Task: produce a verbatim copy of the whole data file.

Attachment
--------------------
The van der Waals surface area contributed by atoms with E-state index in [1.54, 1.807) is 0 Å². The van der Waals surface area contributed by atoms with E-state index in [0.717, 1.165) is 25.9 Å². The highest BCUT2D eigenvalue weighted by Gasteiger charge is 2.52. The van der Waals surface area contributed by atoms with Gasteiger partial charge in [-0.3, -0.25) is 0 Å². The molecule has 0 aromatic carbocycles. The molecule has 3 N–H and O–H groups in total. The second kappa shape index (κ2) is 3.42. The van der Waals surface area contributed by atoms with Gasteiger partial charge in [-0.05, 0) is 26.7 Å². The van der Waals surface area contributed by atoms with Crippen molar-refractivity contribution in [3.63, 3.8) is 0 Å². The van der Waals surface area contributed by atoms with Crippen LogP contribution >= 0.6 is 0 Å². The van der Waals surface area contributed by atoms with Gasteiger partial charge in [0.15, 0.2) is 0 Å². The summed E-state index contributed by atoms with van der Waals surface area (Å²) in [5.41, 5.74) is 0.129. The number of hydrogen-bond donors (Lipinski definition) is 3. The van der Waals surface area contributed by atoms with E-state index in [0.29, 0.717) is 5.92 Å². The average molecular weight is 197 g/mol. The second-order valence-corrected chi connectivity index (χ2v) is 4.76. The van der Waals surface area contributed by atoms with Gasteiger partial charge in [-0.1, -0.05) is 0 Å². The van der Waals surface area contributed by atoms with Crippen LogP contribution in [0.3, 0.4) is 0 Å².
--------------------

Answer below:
The van der Waals surface area contributed by atoms with E-state index in [1.54, 1.807) is 0 Å². The van der Waals surface area contributed by atoms with E-state index in [0.717, 1.165) is 25.9 Å². The highest BCUT2D eigenvalue weighted by Gasteiger charge is 2.52. The van der Waals surface area contributed by atoms with Gasteiger partial charge in [-0.3, -0.25) is 0 Å². The molecule has 0 aromatic carbocycles. The molecule has 3 N–H and O–H groups in total. The second kappa shape index (κ2) is 3.42. The van der Waals surface area contributed by atoms with Gasteiger partial charge in [-0.05, 0) is 26.7 Å². The van der Waals surface area contributed by atoms with Crippen molar-refractivity contribution in [3.63, 3.8) is 0 Å². The van der Waals surface area contributed by atoms with Crippen LogP contribution >= 0.6 is 0 Å². The van der Waals surface area contributed by atoms with Gasteiger partial charge in [0.15, 0.2) is 0 Å². The summed E-state index contributed by atoms with van der Waals surface area (Å²) in [5.41, 5.74) is 0.129. The number of hydrogen-bond donors (Lipinski definition) is 3. The van der Waals surface area contributed by atoms with E-state index in [0.29, 0.717) is 5.92 Å². The average molecular weight is 197 g/mol. The second-order valence-corrected chi connectivity index (χ2v) is 4.76. The van der Waals surface area contributed by atoms with Gasteiger partial charge in [-0.1, -0.05) is 0 Å². The van der Waals surface area contributed by atoms with Crippen LogP contribution in [0.3, 0.4) is 0 Å².